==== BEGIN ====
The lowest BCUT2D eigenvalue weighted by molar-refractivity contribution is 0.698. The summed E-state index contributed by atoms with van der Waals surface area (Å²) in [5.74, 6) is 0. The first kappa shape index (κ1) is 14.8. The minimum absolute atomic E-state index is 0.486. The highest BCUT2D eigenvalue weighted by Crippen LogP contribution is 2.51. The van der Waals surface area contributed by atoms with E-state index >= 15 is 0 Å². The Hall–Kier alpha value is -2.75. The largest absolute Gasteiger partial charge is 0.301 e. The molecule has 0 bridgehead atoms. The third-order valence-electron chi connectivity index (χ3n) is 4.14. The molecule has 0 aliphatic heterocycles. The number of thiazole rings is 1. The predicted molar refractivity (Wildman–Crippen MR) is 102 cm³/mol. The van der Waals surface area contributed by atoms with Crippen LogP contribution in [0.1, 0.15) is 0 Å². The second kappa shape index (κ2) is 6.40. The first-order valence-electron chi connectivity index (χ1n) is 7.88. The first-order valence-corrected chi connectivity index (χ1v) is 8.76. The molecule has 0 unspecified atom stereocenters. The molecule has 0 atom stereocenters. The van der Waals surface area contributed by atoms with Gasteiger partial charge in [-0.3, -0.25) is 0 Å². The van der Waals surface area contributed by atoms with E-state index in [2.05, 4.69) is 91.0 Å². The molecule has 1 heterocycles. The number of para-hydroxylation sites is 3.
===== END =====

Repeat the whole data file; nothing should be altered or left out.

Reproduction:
The lowest BCUT2D eigenvalue weighted by molar-refractivity contribution is 0.698. The summed E-state index contributed by atoms with van der Waals surface area (Å²) in [5.74, 6) is 0. The first kappa shape index (κ1) is 14.8. The minimum absolute atomic E-state index is 0.486. The highest BCUT2D eigenvalue weighted by Crippen LogP contribution is 2.51. The van der Waals surface area contributed by atoms with E-state index >= 15 is 0 Å². The Hall–Kier alpha value is -2.75. The largest absolute Gasteiger partial charge is 0.301 e. The molecule has 0 bridgehead atoms. The third-order valence-electron chi connectivity index (χ3n) is 4.14. The molecule has 0 aliphatic heterocycles. The number of thiazole rings is 1. The predicted molar refractivity (Wildman–Crippen MR) is 102 cm³/mol. The van der Waals surface area contributed by atoms with Crippen LogP contribution in [0.1, 0.15) is 0 Å². The second kappa shape index (κ2) is 6.40. The first-order valence-electron chi connectivity index (χ1n) is 7.88. The first-order valence-corrected chi connectivity index (χ1v) is 8.76. The molecule has 0 unspecified atom stereocenters. The molecule has 0 atom stereocenters. The van der Waals surface area contributed by atoms with Gasteiger partial charge in [-0.3, -0.25) is 0 Å². The van der Waals surface area contributed by atoms with E-state index in [2.05, 4.69) is 91.0 Å². The molecule has 1 heterocycles. The number of para-hydroxylation sites is 3.